Earlier this year ProfoundBio signed a license and option agreement with Netherlands-based Synaffix. As part of the agreement,  ProfoundBio received access to multiple novel linker-payload technologies developed by Synaffix and includes access to the GlycoConnect™ glycan conjugation and HydraSpace™ polar spacer technologies, both of which are known to optimize the therapeutic properties (efficacy and safety) of ADCs. ProfoundBio was granted non-exclusive license rights to use Synaffix technologies for one therapeutic program.

Under the terms of the agreement, Synaffix is eligible to receive upfront and potential milestone payments worth up to $246 million, plus tiered royalties­­ on net sales. No further financial details are disclosed. Furthermore, ProfoundBio will be responsible for the research, development, manufacturing, and commercialization of the ADC products. Synaffix will closely support ProfoundBio’s research activities and be responsible for the manufacturing of components that are specifically related to its proprietary GlycoConnect™, and HydraSpace™ technologies.

“Selecting the right linker-payload for each ADC is critical for success. Through our collaboration with Synaffix, we can access multiple potent ADC linker-payloads and efficiently optimize the competitive position of our therapeutic pipeline.”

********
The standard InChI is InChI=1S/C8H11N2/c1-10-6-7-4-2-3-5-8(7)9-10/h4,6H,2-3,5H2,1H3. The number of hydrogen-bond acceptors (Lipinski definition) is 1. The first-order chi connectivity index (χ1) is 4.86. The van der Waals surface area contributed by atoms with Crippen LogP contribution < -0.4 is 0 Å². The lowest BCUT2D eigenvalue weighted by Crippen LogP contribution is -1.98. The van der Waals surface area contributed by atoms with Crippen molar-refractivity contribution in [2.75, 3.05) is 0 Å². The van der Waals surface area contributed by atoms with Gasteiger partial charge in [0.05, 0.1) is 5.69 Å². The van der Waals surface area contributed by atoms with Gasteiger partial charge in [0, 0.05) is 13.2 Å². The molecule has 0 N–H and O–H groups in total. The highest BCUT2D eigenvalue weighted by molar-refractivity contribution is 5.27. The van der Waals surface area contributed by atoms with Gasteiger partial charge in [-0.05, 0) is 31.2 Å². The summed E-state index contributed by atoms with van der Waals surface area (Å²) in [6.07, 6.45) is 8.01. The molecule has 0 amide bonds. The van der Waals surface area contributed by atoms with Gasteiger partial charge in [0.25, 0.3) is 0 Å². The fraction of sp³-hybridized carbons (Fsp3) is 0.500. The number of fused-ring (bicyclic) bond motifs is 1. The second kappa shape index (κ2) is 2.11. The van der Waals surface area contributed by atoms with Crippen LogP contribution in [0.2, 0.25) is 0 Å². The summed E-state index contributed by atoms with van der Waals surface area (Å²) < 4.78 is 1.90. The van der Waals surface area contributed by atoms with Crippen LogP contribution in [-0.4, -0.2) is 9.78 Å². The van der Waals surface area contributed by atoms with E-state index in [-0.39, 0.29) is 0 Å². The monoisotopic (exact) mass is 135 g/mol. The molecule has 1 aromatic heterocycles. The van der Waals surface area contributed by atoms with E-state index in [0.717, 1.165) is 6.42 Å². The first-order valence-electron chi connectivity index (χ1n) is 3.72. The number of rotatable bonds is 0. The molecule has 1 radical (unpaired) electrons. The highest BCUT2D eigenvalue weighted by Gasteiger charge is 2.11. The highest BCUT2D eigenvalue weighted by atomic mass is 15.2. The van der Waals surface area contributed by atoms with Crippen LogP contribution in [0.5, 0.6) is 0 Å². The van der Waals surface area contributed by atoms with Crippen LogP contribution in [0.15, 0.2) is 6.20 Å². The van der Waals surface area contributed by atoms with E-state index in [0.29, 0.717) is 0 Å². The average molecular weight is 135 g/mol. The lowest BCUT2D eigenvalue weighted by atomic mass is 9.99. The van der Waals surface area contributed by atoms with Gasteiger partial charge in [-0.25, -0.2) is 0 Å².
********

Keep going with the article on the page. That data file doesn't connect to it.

“With the solid experience and track record of our founding management team and a strong venture capital syndicate behind us, we are well-positioned to rapidly progress multiple best-in-class and first-in-class ADC candidates to the clinic,” Zhao concluded.

Highlights of prescribing information
Trastuzumab deruxtecan (Enhertu®; ®; Daiichi Sankyo and AstraZeneca).[Prescribing Information]

Reference
[1] Liu H, Wang L, Gavrilyuk J, Han T, Zhao B, Shang X. Novel hydrophilic drug linkers enable exatecan-based antibody-drug conjugates
with promising physiochemical properties and in vivo activity. Abstract P196; AACR-NCI-EORTC Virtual International Conference on Molecular Targets and Cancer Therapeutics | October 7-10, 2021.

Featured Image: New Orleans, LA – The AACR 2016 Annual Meeting. Courtesy: © AACR/Scott Morgan. Used with permission.